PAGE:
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Digital Literacy

 Digital Literacy

What is Digital Literacy?

Digital literacy refers to the skills and knowledge needed to use digital devices, software, and the internet effectively. It means being able to understand and use technology, evaluate information online, and communicate with others online.

Digital literacy also includes knowing how to be safe and respectful online.

Basically, it's about knowing how to use computers, the internet, and other digital tools in a smart and responsible way.


Library Support for Digital Literacy

The library is in a unique position to support both learners and educators with digital literacy skills. 

Skip to the bottom of the page to learn more.

Digital Literacy in Post-Secondary Education

What does it mean to be digitally literate in a post-secondary environment? The BC Government has established eight areas of digital literacy (called thematic competencies) that describes the desired skills, knowledge, and abilities of people participating in a digital society. 

Digital Literacy in British Columbia 

More information about the BC Government's response to digital literacy.

BC's Digital Learning Strategy

To help the post-secondary system navigate the rapidly growing and ever-changing digital landscape of education, the BC Government developed a Digital Learning Strategy with recommendations, actions, guidance, and resources to support digital learning in BC.

Post-Secondary Digital Literacy Framework

As part of the Digital Learning Strategy, a Post-Secondary Digital Literacy Framework was developed to define digital literacy for post-secondary populations. It includes eight thematic competencies that outline the desired skills, knowledge, and abilities of people participating in a digital society.

Each competency explains what it means to be digitally literate within four distinct post-secondary populations: 

  1. Digital Citizen - an aspirational state of digital literacy
  2. Incoming learners - people who are new to post-secondary studies
  3. Educators - people involved in teaching learners
  4. Program graduates - people who have completed a post-secondary credential.

Learn more about the competencies and the desired skills for each population group in the BC Post-Secondary Digital Literacy Framework.

Eight Areas of Digital Literacy

Short summaries of the BC government's eight thematic competencies. For longer descriptions, review the Post-Secondary Digital Literacy Framework.

1. Ethical & Legal

From ethical and legal perspectives, a digitally literate person will:

  • understand and abide by principles of privacy protection, inclusion, and accessibility in digital spaces
  • recognize when these principles are not being upheld
  • be aware that power inequalities can exist in digital spaces and
  • contribute to equitable and safer spaces
2. Technology Supports

From a technology supports perspective, a digitally literate person will:

  • explore new technologies with curiosity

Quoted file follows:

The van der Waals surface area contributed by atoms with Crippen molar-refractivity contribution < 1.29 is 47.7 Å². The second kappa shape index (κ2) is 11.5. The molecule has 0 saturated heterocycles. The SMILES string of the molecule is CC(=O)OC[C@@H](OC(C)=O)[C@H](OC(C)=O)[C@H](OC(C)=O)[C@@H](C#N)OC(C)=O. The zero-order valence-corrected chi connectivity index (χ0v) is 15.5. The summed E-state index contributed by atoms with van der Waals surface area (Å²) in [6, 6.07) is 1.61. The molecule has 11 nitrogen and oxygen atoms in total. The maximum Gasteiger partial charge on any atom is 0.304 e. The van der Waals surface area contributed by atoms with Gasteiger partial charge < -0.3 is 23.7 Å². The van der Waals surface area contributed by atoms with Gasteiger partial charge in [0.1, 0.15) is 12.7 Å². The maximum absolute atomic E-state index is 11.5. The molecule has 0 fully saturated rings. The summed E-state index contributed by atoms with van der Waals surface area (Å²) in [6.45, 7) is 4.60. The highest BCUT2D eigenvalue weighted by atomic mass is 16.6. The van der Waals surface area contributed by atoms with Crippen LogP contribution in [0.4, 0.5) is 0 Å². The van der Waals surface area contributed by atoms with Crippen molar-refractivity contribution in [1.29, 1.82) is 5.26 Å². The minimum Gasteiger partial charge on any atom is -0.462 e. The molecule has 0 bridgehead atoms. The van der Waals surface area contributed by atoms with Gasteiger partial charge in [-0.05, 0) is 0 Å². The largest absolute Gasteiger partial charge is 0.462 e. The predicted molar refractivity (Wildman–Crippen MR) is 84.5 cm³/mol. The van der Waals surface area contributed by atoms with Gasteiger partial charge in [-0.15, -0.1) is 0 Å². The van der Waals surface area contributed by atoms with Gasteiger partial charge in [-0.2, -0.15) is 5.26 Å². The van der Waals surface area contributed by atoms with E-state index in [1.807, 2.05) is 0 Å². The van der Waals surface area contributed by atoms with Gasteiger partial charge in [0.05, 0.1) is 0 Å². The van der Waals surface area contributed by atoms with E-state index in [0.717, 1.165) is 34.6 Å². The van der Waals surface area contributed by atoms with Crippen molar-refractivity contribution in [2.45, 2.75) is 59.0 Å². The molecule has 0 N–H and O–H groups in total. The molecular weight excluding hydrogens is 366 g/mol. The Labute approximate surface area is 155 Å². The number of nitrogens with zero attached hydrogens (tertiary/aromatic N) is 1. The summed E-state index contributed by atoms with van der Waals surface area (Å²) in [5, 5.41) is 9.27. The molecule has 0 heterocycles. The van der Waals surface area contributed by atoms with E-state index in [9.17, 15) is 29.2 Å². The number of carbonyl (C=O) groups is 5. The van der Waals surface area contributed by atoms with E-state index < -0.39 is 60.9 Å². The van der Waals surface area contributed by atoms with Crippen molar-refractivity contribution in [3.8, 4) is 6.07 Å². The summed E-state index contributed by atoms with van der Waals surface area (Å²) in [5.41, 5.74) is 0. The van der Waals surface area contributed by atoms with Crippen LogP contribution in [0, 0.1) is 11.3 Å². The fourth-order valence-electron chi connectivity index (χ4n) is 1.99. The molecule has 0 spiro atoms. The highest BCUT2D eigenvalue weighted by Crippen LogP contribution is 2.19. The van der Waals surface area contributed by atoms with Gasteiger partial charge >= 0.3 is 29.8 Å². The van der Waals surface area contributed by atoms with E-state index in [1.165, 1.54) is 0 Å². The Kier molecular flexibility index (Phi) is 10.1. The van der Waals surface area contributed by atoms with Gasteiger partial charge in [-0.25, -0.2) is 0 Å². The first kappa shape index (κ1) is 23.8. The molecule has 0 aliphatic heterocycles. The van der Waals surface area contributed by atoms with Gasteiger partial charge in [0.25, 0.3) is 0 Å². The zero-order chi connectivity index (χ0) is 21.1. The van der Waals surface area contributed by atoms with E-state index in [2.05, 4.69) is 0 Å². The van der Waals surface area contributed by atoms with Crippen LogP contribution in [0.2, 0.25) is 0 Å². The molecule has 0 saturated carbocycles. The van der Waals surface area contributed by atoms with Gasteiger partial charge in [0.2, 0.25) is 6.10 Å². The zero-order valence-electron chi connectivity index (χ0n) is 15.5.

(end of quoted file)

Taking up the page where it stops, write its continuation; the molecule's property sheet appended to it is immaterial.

• have troubleshooting skills and
  • intentionally select appropriate tools for different tasks
3. Information Literacy

From an information literacy perspective, a digitally literate person will:

  • use critical thinking skills, which includes understanding how online information is produced, prioritized, and presented
  • recognize that online information can provide different perspectives and ways of knowing and
  • is aware of biases within online content and technology
4. Digital Scholarship

From a digital scholarship perspective, a digitally literate person will:

  • intentionally and purposefully use digital technologies for learning,
  • including developing effective research, critical thinking, problem solving, analysis, and decision-making skills
5. Communication & Collaboration

From a communication & collaboration perspective, a digitally literate person will be able to:

  • use online tools to communicate and collaborate with others
  • make valuable contributions in digital spaces and
  • intentionally craft their messages based on how they want them to be interpreted
6. Creation & Curation

From a creation & curation perspective, a digitally literate person will be able to:

  • create or curate accessible digital materials that are specific to different audiences and platforms
7. Digital Wellbeing

From a digital wellbeing perspective, a digitally literate person will:

  • use technology to support their wellbeing
  • have strategies for managing technology if it negatively impacts their physical, mental, or emotional health
  • have healthy boundaries with digital technologies and
  • will not use digital technologies in ways that harm others
8. Community-Based Learning

From a community-based learning perspective, a digitally literate person will:

  • work with individuals and communities to support digital projects,
  • including placing Indigenous or community knowledge and cultural practices at the centre of projects to produce mutually beneficial outcomes

Library Support for Digital Literacy

The library is available to support both learners and educators when it comes to digital literacy. The list below is not exhaustive. Contact the Library for more information.

  •   Teaching custom information literacy and digital scholarship workshops
  •   Coordinating a technology lending and support program
  •   Hosting academic integrity and citation workshops
  •   Questions about intellectual property, copyright, and open education
  •   Ensuring online resources, including databases, eJournals, and eBooks, are accessible
  •   Supporting students and instructors learning about ethical uses of generative AI